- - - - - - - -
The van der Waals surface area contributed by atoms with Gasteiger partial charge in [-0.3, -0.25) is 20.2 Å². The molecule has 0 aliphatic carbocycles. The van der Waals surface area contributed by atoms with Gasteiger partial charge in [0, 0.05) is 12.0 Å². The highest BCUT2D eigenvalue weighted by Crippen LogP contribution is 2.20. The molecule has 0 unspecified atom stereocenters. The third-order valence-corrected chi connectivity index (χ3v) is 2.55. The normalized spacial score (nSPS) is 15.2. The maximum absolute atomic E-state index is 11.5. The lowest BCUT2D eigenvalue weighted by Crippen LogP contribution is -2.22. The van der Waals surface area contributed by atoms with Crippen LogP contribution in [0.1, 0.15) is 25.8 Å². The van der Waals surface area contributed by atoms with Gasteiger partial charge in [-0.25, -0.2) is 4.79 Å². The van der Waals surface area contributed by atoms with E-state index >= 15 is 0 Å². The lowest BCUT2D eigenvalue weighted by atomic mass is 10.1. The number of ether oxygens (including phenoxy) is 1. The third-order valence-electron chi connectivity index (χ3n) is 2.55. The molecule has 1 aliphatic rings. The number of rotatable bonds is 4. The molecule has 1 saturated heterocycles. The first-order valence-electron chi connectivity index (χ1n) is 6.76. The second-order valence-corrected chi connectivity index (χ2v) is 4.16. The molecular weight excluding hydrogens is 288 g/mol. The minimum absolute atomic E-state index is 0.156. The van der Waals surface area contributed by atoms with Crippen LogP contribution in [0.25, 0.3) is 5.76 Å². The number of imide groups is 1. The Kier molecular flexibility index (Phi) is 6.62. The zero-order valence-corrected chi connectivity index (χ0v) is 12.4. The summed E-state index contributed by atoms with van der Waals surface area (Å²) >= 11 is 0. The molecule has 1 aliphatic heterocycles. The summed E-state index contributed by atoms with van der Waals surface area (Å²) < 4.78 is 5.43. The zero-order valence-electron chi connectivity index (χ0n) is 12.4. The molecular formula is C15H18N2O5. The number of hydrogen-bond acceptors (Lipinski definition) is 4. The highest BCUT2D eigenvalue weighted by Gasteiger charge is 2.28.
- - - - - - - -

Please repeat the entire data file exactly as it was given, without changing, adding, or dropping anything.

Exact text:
The van der Waals surface area contributed by atoms with Gasteiger partial charge in [-0.3, -0.25) is 20.2 Å². The molecule has 0 aliphatic carbocycles. The van der Waals surface area contributed by atoms with Gasteiger partial charge in [0, 0.05) is 12.0 Å². The highest BCUT2D eigenvalue weighted by Crippen LogP contribution is 2.20. The molecule has 0 unspecified atom stereocenters. The third-order valence-corrected chi connectivity index (χ3v) is 2.55. The normalized spacial score (nSPS) is 15.2. The maximum absolute atomic E-state index is 11.5. The lowest BCUT2D eigenvalue weighted by Crippen LogP contribution is -2.22. The van der Waals surface area contributed by atoms with Crippen LogP contribution in [0.1, 0.15) is 25.8 Å². The van der Waals surface area contributed by atoms with Gasteiger partial charge in [-0.25, -0.2) is 4.79 Å². The van der Waals surface area contributed by atoms with E-state index >= 15 is 0 Å². The lowest BCUT2D eigenvalue weighted by atomic mass is 10.1. The number of ether oxygens (including phenoxy) is 1. The third-order valence-electron chi connectivity index (χ3n) is 2.55. The molecule has 1 aliphatic rings. The number of rotatable bonds is 4. The molecule has 1 saturated heterocycles. The first-order valence-electron chi connectivity index (χ1n) is 6.76. The second-order valence-corrected chi connectivity index (χ2v) is 4.16. The molecular weight excluding hydrogens is 288 g/mol. The minimum absolute atomic E-state index is 0.156. The van der Waals surface area contributed by atoms with Crippen LogP contribution in [0.25, 0.3) is 5.76 Å². The number of imide groups is 1. The Kier molecular flexibility index (Phi) is 6.62. The zero-order valence-corrected chi connectivity index (χ0v) is 12.4. The summed E-state index contributed by atoms with van der Waals surface area (Å²) >= 11 is 0. The molecule has 1 aliphatic heterocycles. The summed E-state index contributed by atoms with van der Waals surface area (Å²) < 4.78 is 5.43. The zero-order valence-electron chi connectivity index (χ0n) is 12.4. The molecular formula is C15H18N2O5. The number of hydrogen-bond acceptors (Lipinski definition) is 4. The highest BCUT2D eigenvalue weighted by Gasteiger charge is 2.28.